Converts a time as returned by the time function to a 9-element array with the time analyzed for the local time zone. Typically used as follows:
# 0 1 2 3 4 5 6 7 8 ($sec,$min,$hour,$mday,$mon,$year,$wday,$yday,$isdst) = localtime(time);
All array elements are numeric, and come straight out of a struct tm. In particular this means that
$mon has the range
$wday has the range
0..6 with sunday as day
$year is the number of years since 1900, that is,
123 in year 2023, and not simply the last two digits of the year. If you assume it is, then you create non-Y2K-compliant programs--and you wouldn't want to do that, would you?
If EXPR is omitted, uses the current time (
In scalar context, returns the ctime(3) value:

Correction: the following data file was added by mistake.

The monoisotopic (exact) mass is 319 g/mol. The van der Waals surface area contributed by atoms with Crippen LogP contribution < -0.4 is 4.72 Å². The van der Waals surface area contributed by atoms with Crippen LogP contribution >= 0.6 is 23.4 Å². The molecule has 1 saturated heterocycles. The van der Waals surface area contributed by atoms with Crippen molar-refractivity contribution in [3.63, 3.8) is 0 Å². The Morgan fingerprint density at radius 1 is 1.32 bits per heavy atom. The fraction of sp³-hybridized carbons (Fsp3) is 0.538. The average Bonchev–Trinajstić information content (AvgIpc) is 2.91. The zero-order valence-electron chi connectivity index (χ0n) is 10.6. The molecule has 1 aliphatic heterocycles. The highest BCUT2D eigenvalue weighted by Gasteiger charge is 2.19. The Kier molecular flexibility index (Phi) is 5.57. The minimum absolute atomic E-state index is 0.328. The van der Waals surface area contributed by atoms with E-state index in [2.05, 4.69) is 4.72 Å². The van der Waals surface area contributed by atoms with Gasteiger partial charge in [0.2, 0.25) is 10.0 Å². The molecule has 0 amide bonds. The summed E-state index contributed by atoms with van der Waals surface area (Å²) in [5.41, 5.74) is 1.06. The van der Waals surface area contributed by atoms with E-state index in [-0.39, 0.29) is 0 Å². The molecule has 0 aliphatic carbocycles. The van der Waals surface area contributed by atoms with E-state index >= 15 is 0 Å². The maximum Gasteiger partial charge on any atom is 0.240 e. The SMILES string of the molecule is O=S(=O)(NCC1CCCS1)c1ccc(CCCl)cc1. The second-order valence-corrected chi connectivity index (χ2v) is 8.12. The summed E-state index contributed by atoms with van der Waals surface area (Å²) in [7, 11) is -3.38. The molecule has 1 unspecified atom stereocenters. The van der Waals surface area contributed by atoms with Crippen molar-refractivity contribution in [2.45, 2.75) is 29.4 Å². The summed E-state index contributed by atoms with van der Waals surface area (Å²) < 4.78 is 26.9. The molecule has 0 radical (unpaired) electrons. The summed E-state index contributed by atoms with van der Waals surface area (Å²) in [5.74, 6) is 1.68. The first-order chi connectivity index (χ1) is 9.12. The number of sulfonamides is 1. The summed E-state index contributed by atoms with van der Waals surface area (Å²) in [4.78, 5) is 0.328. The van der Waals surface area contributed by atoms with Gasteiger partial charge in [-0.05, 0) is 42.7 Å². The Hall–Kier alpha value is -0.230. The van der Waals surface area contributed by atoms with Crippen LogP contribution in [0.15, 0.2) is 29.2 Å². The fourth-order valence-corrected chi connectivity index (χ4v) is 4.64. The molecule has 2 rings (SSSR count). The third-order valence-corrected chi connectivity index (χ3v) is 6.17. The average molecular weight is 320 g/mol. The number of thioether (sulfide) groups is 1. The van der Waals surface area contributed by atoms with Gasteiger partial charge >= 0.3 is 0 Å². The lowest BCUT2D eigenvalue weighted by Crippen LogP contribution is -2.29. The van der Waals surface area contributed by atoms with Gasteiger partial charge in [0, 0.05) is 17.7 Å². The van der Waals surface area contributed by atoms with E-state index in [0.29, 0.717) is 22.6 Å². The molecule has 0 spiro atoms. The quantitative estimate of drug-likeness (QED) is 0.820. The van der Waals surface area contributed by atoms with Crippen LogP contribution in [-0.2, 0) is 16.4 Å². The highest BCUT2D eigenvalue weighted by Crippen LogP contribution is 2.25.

$now_string = localtime; # e.g., "Thu Oct 13 04:54:34 1994"
This scalar value is not locale dependent, see perllocale, but instead a Perl builtin. Also see the
Time::Local module, and the strftime(3) and mktime(3) function available via the POSIX module. To get somewhat similar but locale dependent date strings, set up your locale environment variables appropriately (please see perllocale) and try for example:
use POSIX qw(strftime); $now_string = strftime "%a %b %e %H:%M:%S %Y", localtime;
Note that the
%b, the short forms of the day of the week and the month of the year, may not necessarily be three characters wide.